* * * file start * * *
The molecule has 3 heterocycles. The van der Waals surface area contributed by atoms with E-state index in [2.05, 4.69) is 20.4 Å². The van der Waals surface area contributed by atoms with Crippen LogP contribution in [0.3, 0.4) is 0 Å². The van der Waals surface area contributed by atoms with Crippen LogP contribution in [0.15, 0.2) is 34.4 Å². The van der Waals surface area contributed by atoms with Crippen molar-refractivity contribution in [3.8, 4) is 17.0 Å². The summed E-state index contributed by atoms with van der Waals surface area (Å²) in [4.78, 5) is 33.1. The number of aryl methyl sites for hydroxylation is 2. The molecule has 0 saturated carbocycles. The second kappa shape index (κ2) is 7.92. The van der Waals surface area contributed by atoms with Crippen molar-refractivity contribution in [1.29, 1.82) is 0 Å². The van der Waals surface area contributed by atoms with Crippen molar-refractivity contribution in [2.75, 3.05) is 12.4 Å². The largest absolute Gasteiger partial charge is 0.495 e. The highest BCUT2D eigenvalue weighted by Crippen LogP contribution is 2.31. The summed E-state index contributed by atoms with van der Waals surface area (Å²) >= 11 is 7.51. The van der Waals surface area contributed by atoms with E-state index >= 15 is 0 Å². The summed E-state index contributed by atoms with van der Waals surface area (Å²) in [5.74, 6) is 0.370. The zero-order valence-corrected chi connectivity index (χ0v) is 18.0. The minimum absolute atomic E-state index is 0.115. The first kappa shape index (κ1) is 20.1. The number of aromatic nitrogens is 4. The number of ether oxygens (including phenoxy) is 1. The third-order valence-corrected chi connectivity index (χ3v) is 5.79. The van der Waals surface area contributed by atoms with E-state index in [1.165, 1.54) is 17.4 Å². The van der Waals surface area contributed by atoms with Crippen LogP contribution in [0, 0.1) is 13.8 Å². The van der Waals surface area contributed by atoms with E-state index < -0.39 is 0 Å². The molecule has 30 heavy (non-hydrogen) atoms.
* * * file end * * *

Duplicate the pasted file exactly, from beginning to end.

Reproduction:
The molecule has 3 heterocycles. The van der Waals surface area contributed by atoms with E-state index in [2.05, 4.69) is 20.4 Å². The van der Waals surface area contributed by atoms with Crippen LogP contribution in [0.3, 0.4) is 0 Å². The van der Waals surface area contributed by atoms with Crippen LogP contribution in [0.15, 0.2) is 34.4 Å². The van der Waals surface area contributed by atoms with Crippen molar-refractivity contribution in [3.8, 4) is 17.0 Å². The summed E-state index contributed by atoms with van der Waals surface area (Å²) in [4.78, 5) is 33.1. The number of aryl methyl sites for hydroxylation is 2. The molecule has 0 saturated carbocycles. The second kappa shape index (κ2) is 7.92. The van der Waals surface area contributed by atoms with Crippen molar-refractivity contribution in [1.29, 1.82) is 0 Å². The van der Waals surface area contributed by atoms with Crippen molar-refractivity contribution in [2.75, 3.05) is 12.4 Å². The largest absolute Gasteiger partial charge is 0.495 e. The highest BCUT2D eigenvalue weighted by Crippen LogP contribution is 2.31. The summed E-state index contributed by atoms with van der Waals surface area (Å²) >= 11 is 7.51. The van der Waals surface area contributed by atoms with E-state index >= 15 is 0 Å². The summed E-state index contributed by atoms with van der Waals surface area (Å²) in [5.74, 6) is 0.370. The zero-order valence-corrected chi connectivity index (χ0v) is 18.0. The minimum absolute atomic E-state index is 0.115. The first kappa shape index (κ1) is 20.1. The number of aromatic nitrogens is 4. The number of ether oxygens (including phenoxy) is 1. The third-order valence-corrected chi connectivity index (χ3v) is 5.79. The van der Waals surface area contributed by atoms with E-state index in [1.165, 1.54) is 17.4 Å². The van der Waals surface area contributed by atoms with Crippen LogP contribution in [0, 0.1) is 13.8 Å². The van der Waals surface area contributed by atoms with E-state index < -0.39 is 0 Å². The molecule has 30 heavy (non-hydrogen) atoms.